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I'm looking for the eigenvectors of this matrix:

\begin{equation} \nonumber M = \frac{1}{N} \left( \begin{array}{ccccccccc} 0 & 1 &&&&&&&\\ N & 0 & 2&&&&&&& \\ &N-1 & 0 & 3&&&&&& \\ &&N-2 & 0& \ldots&&&&& \\ &&&\vdots & \ddots &&&&& \\ &&&&& 0 & N-2 && \\ &&&&&3 & 0 &N-1 & \\ &&&&&&2 & 0&N \\ &&&&&&& 1 &0 \\ \end{array} \right) \end{equation}

where only nonzero entries are shown.

This matrix has size $(N+1) \times (N+1)$. Its superdiagonal entries grow linearly from $1$ to $N$, and the subdiagonal entries decrease linearly from $N$ to $1$.

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    $\begingroup$ I have found something similar on the stack exchange but I can't see how to generalize it to this case: math.stackexchange.com/questions/495534/… $\endgroup$ – Jennifer Dec 24 '16 at 15:06
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    $\begingroup$ See J.M.'s comment to my answer in another thread. $\endgroup$ – user1551 Dec 24 '16 at 15:17
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    $\begingroup$ @kotomord What's the point of this bounty? As mentioned by J.M. in his comment, the eigenvectors are the columns of a Krawtchouk matrix. See e.g. sec. 4 of the Feinsilver and Kocik paper in one of his links. $\endgroup$ – user1551 Dec 26 '16 at 14:08
  • $\begingroup$ See : Calculating the eigenvalues of a matrix . $\endgroup$ – Han de Bruijn Dec 26 '16 at 17:58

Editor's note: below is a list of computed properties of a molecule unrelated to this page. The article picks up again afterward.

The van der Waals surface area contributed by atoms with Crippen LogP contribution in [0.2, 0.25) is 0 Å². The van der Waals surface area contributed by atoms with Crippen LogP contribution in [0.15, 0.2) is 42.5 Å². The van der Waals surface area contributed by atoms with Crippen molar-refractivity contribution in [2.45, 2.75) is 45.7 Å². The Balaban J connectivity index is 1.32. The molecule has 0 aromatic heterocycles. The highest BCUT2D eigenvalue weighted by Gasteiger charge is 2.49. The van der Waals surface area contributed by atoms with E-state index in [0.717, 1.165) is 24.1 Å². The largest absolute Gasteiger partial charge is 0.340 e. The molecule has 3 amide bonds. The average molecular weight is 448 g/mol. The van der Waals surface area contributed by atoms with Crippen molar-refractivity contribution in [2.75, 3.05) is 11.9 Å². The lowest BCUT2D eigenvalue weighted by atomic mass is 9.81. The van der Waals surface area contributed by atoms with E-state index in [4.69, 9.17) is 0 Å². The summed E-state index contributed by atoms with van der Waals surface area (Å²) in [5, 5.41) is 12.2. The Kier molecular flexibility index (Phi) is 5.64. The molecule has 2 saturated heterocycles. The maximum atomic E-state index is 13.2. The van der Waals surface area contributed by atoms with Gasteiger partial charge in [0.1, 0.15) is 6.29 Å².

• $\begingroup$ @J.M.isn'tamathematician Any interest to answer this bounty question? I think your inputs are invaluable. $\endgroup$ – user1551 Dec 27 '16 at 14:46
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Let $T$ be a tridiagonal matrix of order $m\times m$ such that the entries $T_{i+1,i}$ and $T_{i,i+1}$ are positive for all $i$. Let $p_r$ be the characteristic polynomial of the leading principal $r\times r$ submatrix of $T$ and set $p_0=1$. Then the polynomials $p_1,\ldots,p_m$ satisfy a three-term recurrence, and it follows that if $\theta$ is an eigenvalue of $T$, then the vector with entries \[ p_0(\theta),\ldots,p_{n-1}(\theta) \] is an eigenvector for $T$ with eigenvalue $\theta$. (All this works for any tridiagonal matrix $T$ such that $T_{i+1,i}T_{i,i+1}>0$ for all $i$. This is part of the theory of orthogonal polynomials.)

For your choice of $T$, the eigenvalues are the integers $n-2k$ for $k=0,\ldots,n$ and the polynomials $p_r$ are known as Krawtchouk polynomials. We have (following wikipedia for example) that \[ p_r(t) = \sum_{i=0}^r -1)^i \binom{t}{i} \binom{n-t}{r-i}. \]

The best reference I know for Krawtchouk polynomials is MacWilliams and Sloane's book on coding theory, I could not find anything really useful online.

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  • $\begingroup$ With regards to online references, Krawtchouk polynomials do show up in the DLMF under the rubric of the Hahn class in the Askey scheme of OPs (sections 18.19-18.24) (Figure 18.21.1 shows their place in the Askey scheme). In particular, it includes a discussion of their asymptotic behavior in section 18.24 along with citations to relevant papers. $\endgroup$ – Semiclassical Jan 1 '17 at 20:09
  • $\begingroup$ @Semiclassical: There is a fair bit of information out there, but I could not find something like a tutorial for someone starting from scratch. (Which surprises me.) $\endgroup$ – Chris Godsil Jan 1 '17 at 23:40

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